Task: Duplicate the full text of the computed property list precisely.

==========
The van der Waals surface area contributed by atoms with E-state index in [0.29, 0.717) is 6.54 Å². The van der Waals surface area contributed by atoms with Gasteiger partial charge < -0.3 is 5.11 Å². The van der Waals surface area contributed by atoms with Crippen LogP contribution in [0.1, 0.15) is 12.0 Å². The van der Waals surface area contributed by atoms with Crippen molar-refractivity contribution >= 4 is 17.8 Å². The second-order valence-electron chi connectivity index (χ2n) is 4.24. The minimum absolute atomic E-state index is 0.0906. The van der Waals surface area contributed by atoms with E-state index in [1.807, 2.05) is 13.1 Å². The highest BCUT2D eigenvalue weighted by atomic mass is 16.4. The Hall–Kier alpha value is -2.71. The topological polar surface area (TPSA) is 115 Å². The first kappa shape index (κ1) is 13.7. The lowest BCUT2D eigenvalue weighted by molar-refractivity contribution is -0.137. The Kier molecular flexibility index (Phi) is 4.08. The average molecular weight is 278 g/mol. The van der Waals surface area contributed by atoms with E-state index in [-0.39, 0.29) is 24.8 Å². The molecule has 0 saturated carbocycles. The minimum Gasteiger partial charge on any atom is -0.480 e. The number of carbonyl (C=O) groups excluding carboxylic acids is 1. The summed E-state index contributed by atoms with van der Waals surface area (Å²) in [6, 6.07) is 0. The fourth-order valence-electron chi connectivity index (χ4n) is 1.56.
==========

The van der Waals surface area contributed by atoms with E-state index in [0.29, 0.717) is 6.54 Å². The van der Waals surface area contributed by atoms with Gasteiger partial charge < -0.3 is 5.11 Å². The van der Waals surface area contributed by atoms with Crippen LogP contribution in [0.1, 0.15) is 12.0 Å². The van der Waals surface area contributed by atoms with Crippen molar-refractivity contribution >= 4 is 17.8 Å². The second-order valence-electron chi connectivity index (χ2n) is 4.24. The minimum absolute atomic E-state index is 0.0906. The van der Waals surface area contributed by atoms with E-state index in [1.807, 2.05) is 13.1 Å². The highest BCUT2D eigenvalue weighted by atomic mass is 16.4. The Hall–Kier alpha value is -2.71. The topological polar surface area (TPSA) is 115 Å². The first kappa shape index (κ1) is 13.7. The lowest BCUT2D eigenvalue weighted by molar-refractivity contribution is -0.137. The Kier molecular flexibility index (Phi) is 4.08. The average molecular weight is 278 g/mol. The van der Waals surface area contributed by atoms with E-state index in [-0.39, 0.29) is 24.8 Å². The molecule has 0 saturated carbocycles. The minimum Gasteiger partial charge on any atom is -0.480 e. The number of carbonyl (C=O) groups excluding carboxylic acids is 1. The summed E-state index contributed by atoms with van der Waals surface area (Å²) in [6, 6.07) is 0. The fourth-order valence-electron chi connectivity index (χ4n) is 1.56.